The League Of Objects Made In Different Places

And here’s what I spent much of my Sunday sitting in the armchair and reading The Amazing Adventures of Kavalier & Clay (thanks for recommendation, badger). For a minute I thought about where all the stuff that surrounded me was made.

Matcha tea is from Kyoto Japan, so is the bowl. The cigar’s components hail from Nikaragua, Ecuadore and Sumatra. The water is from Fiji. The ashtray is probably made in China (my radium glass ashtray broke) and so is the window fan that sucks out all the smoke. The armchair is made in Italy. Tilde the cat is probably made in Brooklyn (even though she looks sullen, she was not posed at all).

I wonder if Michael Chabon got the name for one of the title characters from this old hotel a couple of block from the Empire State Building.

Blinking Tema’s Stuff

Thanks to the wonders of the WaybackMachine Lebedev watchers can track what everybody’s favorite Russian designer has in his office at temporal markers A B C and D. If you open these links in different tabs of your Firefox browser (you are not using IE still, are you?) you can use a technique that astronomers call “blinking” to see the changes in Tema’s fine equipment.

The most puzzling change is from B to C to D. It looks like he didn’t like the new Herman Miller Mira and went back to good ol’ Aeron.  I am surprised that he isn’t using dual monitors yet. 

Also notice how the picture on the monitor does not reflect the changes up to D.

So far the only exact matches to my equipment is the chair and the wastebasket. My Intuos2 is a smaller 4×5, my Griffin powermate is black, not silver, my camera is a cheaper but better Digital Rebel, instead of post-its I use a police memo binder with a reporter’s pad inside, my keyboard, trackball and mouse are made by Logitech, the dual screens are Viewsonic VP171b, the computer is a Shuttle XPC. My cigar ashtray which gets used only a few times a month is made out of radium glass. My cellphone is cheap and looks like a brick, but thanks to all those Verizon towers that irradiate everyone around, has awesome reception. And for pens I use whatever is left from my office supply therapy.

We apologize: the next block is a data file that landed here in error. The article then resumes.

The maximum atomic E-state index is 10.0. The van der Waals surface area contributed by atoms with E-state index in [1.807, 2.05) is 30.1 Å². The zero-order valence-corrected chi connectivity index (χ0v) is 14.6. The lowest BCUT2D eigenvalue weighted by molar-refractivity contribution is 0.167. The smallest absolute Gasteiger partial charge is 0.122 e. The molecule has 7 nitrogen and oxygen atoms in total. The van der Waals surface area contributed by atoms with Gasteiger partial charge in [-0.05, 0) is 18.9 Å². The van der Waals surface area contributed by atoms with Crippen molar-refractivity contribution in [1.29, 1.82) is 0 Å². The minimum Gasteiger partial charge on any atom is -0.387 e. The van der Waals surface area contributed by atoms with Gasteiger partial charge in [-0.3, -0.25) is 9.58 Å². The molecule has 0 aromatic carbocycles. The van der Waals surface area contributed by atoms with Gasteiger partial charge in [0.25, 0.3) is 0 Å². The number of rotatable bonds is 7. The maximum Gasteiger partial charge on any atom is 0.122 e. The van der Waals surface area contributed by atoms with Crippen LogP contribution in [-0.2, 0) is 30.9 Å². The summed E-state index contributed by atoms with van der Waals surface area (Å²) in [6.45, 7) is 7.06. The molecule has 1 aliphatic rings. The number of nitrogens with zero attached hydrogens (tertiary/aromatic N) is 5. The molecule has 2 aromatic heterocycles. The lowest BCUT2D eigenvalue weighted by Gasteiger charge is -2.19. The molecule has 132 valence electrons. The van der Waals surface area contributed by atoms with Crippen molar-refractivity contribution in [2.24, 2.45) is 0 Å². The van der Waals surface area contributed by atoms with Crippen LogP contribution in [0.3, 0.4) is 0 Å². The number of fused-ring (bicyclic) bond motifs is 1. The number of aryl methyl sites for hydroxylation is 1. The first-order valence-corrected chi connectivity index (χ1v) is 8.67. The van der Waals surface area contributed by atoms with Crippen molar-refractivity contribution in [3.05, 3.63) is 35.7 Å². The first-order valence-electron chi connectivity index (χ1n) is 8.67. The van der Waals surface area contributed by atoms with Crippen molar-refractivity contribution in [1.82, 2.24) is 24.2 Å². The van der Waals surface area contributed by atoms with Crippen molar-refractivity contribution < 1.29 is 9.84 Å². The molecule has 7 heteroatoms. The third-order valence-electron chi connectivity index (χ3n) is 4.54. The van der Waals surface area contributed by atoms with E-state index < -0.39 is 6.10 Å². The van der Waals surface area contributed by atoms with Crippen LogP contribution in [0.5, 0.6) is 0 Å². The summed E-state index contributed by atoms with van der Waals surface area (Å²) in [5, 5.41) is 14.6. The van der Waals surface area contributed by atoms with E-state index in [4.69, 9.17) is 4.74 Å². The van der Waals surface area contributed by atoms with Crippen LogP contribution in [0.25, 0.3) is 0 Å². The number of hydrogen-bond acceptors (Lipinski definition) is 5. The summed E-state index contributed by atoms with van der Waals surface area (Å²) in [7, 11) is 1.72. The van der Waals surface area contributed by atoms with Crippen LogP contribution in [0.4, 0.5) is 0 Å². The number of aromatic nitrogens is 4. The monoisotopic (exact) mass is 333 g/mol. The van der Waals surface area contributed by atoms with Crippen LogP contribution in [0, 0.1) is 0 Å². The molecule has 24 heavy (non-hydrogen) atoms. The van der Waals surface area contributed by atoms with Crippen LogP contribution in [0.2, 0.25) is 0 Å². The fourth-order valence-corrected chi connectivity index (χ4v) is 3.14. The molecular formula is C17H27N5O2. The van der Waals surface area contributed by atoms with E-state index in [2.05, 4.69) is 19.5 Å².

Watch Out, Radioactive Man!

Ok, since we are on the subject of things that fascinate me. How about radium glass?

When I was little, I’ve read in some book about special red glass from which the red star on top of Kremlin was made of. It turns out that a little bit of radium must be added to the glass mix in order to get a deep red color.

From here:
When seen from below, from the ground, the stars do not seem particularly large, yet the points of each one are 3 to 3.75 meters apart. The lighting inside the stars is controlled from a room in the Troitskaya Tower. The framework of the stars is made of stainless steel and they are faced in special three-layer glass which is ruby-red on the outside and milk-white on the inside. Each star is lit by a 3,700 to 5,000 watt bulb and, to protect the bulbs from overhearing, cooled air is forced into the stars through hollow rods 24 hours a day. The stars are so designed that they can revolve smoothly in the wind.

Oooh, oooh, look at this picture of the star being installed. Man….

Anyways, back to my rant.

Turns out that besides being popular as an ingredient in all sort of “medicinal” remedies, from enemas to pills, radium was used in many sorts of glassware. The color of radium impregnated glass has a very distinctive look. These days such items are called “Depression Glass” because it was very popular during the Great Depression or “Radium Glass”. A very distinctive feature of such glass is that it glows when exposed to uv light (aka black light).

Here is what green radium glass looks like with and without uv light.

Freaky, huh?
My cigar ashtray is made out of the same greenish glass.

There is also “Carnival Glass” that was popular in the 1920s. It is sometimes made of radium glass, but with a glaze made of iridium and other unobtaniums.

There is not too much radioactivity in this glass, so it’s pretty much considered safe. I would not reccomend eating off it, but for collecting it’s ok. There are tons and tons of this stuff on eBay.

Oh, I forgot to mention that I want to add a radium/phosphorus paint to the hour and second arms and numbers on my watch. The modern “glow in the dark” paints suck.